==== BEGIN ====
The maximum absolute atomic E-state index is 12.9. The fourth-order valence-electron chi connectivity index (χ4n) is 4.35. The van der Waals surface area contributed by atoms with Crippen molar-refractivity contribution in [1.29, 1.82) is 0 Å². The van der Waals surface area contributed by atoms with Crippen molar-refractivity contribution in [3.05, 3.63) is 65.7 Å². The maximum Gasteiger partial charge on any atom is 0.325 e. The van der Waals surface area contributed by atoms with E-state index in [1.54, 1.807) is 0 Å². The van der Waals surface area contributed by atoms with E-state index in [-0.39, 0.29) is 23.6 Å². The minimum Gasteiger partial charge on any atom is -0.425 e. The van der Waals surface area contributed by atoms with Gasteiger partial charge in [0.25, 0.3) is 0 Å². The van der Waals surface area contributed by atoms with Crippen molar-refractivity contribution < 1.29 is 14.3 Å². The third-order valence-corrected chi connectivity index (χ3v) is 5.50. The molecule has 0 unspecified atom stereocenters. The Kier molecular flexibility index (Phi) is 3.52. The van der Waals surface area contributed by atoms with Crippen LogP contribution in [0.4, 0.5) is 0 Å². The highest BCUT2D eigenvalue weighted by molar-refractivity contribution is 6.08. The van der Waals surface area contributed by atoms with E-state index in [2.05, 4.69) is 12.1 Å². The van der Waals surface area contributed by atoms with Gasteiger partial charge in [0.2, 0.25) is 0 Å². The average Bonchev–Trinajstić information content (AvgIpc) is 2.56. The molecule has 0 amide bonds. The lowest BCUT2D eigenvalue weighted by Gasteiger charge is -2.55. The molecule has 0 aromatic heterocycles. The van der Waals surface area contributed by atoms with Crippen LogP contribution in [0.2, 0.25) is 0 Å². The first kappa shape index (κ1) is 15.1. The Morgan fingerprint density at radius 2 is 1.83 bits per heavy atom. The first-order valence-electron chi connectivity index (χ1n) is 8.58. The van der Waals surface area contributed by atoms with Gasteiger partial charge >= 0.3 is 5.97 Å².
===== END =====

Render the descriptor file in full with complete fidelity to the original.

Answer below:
The maximum absolute atomic E-state index is 12.9. The fourth-order valence-electron chi connectivity index (χ4n) is 4.35. The van der Waals surface area contributed by atoms with Crippen molar-refractivity contribution in [1.29, 1.82) is 0 Å². The van der Waals surface area contributed by atoms with Crippen molar-refractivity contribution in [3.05, 3.63) is 65.7 Å². The maximum Gasteiger partial charge on any atom is 0.325 e. The van der Waals surface area contributed by atoms with E-state index in [1.54, 1.807) is 0 Å². The van der Waals surface area contributed by atoms with E-state index in [-0.39, 0.29) is 23.6 Å². The minimum Gasteiger partial charge on any atom is -0.425 e. The van der Waals surface area contributed by atoms with Gasteiger partial charge in [0.25, 0.3) is 0 Å². The van der Waals surface area contributed by atoms with Crippen molar-refractivity contribution < 1.29 is 14.3 Å². The third-order valence-corrected chi connectivity index (χ3v) is 5.50. The molecule has 0 unspecified atom stereocenters. The Kier molecular flexibility index (Phi) is 3.52. The van der Waals surface area contributed by atoms with Crippen LogP contribution in [0.4, 0.5) is 0 Å². The highest BCUT2D eigenvalue weighted by molar-refractivity contribution is 6.08. The van der Waals surface area contributed by atoms with E-state index in [2.05, 4.69) is 12.1 Å². The van der Waals surface area contributed by atoms with Gasteiger partial charge in [0.2, 0.25) is 0 Å². The average Bonchev–Trinajstić information content (AvgIpc) is 2.56. The molecule has 0 amide bonds. The lowest BCUT2D eigenvalue weighted by Gasteiger charge is -2.55. The molecule has 0 aromatic heterocycles. The van der Waals surface area contributed by atoms with Crippen LogP contribution in [0.2, 0.25) is 0 Å². The first kappa shape index (κ1) is 15.1. The Morgan fingerprint density at radius 2 is 1.83 bits per heavy atom. The first-order valence-electron chi connectivity index (χ1n) is 8.58. The van der Waals surface area contributed by atoms with Gasteiger partial charge >= 0.3 is 5.97 Å².